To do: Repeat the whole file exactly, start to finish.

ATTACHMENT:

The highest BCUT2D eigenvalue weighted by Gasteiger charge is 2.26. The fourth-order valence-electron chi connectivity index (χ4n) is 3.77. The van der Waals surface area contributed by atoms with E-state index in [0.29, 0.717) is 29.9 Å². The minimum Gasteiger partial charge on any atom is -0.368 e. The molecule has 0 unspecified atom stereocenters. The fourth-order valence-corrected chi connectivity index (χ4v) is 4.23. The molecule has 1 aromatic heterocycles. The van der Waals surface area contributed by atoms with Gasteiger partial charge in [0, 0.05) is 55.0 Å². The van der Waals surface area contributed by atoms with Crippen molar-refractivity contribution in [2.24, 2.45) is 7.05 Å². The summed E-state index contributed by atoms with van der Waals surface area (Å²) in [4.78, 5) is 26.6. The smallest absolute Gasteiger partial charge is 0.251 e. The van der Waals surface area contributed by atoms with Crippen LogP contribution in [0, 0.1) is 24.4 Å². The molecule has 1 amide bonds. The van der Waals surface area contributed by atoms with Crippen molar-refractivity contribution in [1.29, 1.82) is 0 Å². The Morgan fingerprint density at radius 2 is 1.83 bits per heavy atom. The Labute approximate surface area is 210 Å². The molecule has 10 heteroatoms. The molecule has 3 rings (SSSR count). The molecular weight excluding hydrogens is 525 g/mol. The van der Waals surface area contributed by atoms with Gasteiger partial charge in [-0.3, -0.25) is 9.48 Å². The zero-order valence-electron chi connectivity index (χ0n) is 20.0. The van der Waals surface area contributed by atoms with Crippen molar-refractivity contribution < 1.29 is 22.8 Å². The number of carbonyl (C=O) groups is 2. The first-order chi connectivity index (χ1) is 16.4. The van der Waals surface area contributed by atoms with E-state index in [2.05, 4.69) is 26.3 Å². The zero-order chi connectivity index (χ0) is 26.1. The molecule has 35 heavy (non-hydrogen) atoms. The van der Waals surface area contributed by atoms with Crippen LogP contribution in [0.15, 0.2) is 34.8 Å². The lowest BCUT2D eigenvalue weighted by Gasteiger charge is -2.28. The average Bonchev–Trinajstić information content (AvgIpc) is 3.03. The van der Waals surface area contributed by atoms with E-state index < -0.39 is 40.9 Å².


The highest BCUT2D eigenvalue weighted by Gasteiger charge is 2.26. The fourth-order valence-electron chi connectivity index (χ4n) is 3.77. The van der Waals surface area contributed by atoms with E-state index in [0.29, 0.717) is 29.9 Å². The minimum Gasteiger partial charge on any atom is -0.368 e. The molecule has 0 unspecified atom stereocenters. The fourth-order valence-corrected chi connectivity index (χ4v) is 4.23. The molecule has 1 aromatic heterocycles. The van der Waals surface area contributed by atoms with Gasteiger partial charge in [0, 0.05) is 55.0 Å². The van der Waals surface area contributed by atoms with Crippen molar-refractivity contribution in [2.24, 2.45) is 7.05 Å². The summed E-state index contributed by atoms with van der Waals surface area (Å²) in [4.78, 5) is 26.6. The smallest absolute Gasteiger partial charge is 0.251 e. The van der Waals surface area contributed by atoms with Crippen LogP contribution in [0, 0.1) is 24.4 Å². The molecule has 1 amide bonds. The van der Waals surface area contributed by atoms with Crippen molar-refractivity contribution in [1.29, 1.82) is 0 Å². The Morgan fingerprint density at radius 2 is 1.83 bits per heavy atom. The Labute approximate surface area is 210 Å². The molecule has 10 heteroatoms. The molecule has 3 rings (SSSR count). The molecular weight excluding hydrogens is 525 g/mol. The van der Waals surface area contributed by atoms with Gasteiger partial charge in [-0.3, -0.25) is 9.48 Å². The zero-order valence-electron chi connectivity index (χ0n) is 20.0. The van der Waals surface area contributed by atoms with Crippen molar-refractivity contribution < 1.29 is 22.8 Å². The number of carbonyl (C=O) groups is 2. The first-order chi connectivity index (χ1) is 16.4. The van der Waals surface area contributed by atoms with E-state index in [2.05, 4.69) is 26.3 Å². The zero-order chi connectivity index (χ0) is 26.1. The molecule has 35 heavy (non-hydrogen) atoms. The van der Waals surface area contributed by atoms with Crippen LogP contribution in [0.15, 0.2) is 34.8 Å². The lowest BCUT2D eigenvalue weighted by Gasteiger charge is -2.28. The average Bonchev–Trinajstić information content (AvgIpc) is 3.03. The van der Waals surface area contributed by atoms with E-state index < -0.39 is 40.9 Å².